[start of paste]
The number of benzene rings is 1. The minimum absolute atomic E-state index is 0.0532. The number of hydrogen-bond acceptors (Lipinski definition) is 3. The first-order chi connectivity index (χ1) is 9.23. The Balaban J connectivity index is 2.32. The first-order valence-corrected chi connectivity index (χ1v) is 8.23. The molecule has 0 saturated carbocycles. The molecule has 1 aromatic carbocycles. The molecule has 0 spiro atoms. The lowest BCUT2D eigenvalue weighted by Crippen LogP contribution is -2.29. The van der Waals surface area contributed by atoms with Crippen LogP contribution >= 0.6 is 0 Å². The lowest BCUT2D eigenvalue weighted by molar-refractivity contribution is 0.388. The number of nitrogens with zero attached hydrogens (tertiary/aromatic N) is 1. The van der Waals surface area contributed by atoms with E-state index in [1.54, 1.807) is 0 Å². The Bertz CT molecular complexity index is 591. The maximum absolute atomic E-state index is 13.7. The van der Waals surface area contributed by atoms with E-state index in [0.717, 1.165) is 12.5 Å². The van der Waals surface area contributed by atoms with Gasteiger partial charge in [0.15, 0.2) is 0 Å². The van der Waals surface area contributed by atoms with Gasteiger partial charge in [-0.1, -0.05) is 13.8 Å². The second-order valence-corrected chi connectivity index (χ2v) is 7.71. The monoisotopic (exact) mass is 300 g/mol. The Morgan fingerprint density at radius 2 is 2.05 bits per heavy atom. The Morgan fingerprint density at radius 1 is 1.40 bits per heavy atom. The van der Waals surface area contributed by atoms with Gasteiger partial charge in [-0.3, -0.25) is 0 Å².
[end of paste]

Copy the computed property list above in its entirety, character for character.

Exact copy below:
The number of benzene rings is 1. The minimum absolute atomic E-state index is 0.0532. The number of hydrogen-bond acceptors (Lipinski definition) is 3. The first-order chi connectivity index (χ1) is 9.23. The Balaban J connectivity index is 2.32. The first-order valence-corrected chi connectivity index (χ1v) is 8.23. The molecule has 0 saturated carbocycles. The molecule has 1 aromatic carbocycles. The molecule has 0 spiro atoms. The lowest BCUT2D eigenvalue weighted by Crippen LogP contribution is -2.29. The van der Waals surface area contributed by atoms with Crippen LogP contribution >= 0.6 is 0 Å². The lowest BCUT2D eigenvalue weighted by molar-refractivity contribution is 0.388. The number of nitrogens with zero attached hydrogens (tertiary/aromatic N) is 1. The van der Waals surface area contributed by atoms with E-state index in [1.54, 1.807) is 0 Å². The Bertz CT molecular complexity index is 591. The maximum absolute atomic E-state index is 13.7. The van der Waals surface area contributed by atoms with E-state index in [0.717, 1.165) is 12.5 Å². The van der Waals surface area contributed by atoms with Gasteiger partial charge in [0.15, 0.2) is 0 Å². The van der Waals surface area contributed by atoms with Gasteiger partial charge in [-0.1, -0.05) is 13.8 Å². The second-order valence-corrected chi connectivity index (χ2v) is 7.71. The monoisotopic (exact) mass is 300 g/mol. The Morgan fingerprint density at radius 2 is 2.05 bits per heavy atom. The Morgan fingerprint density at radius 1 is 1.40 bits per heavy atom. The van der Waals surface area contributed by atoms with Gasteiger partial charge in [-0.3, -0.25) is 0 Å².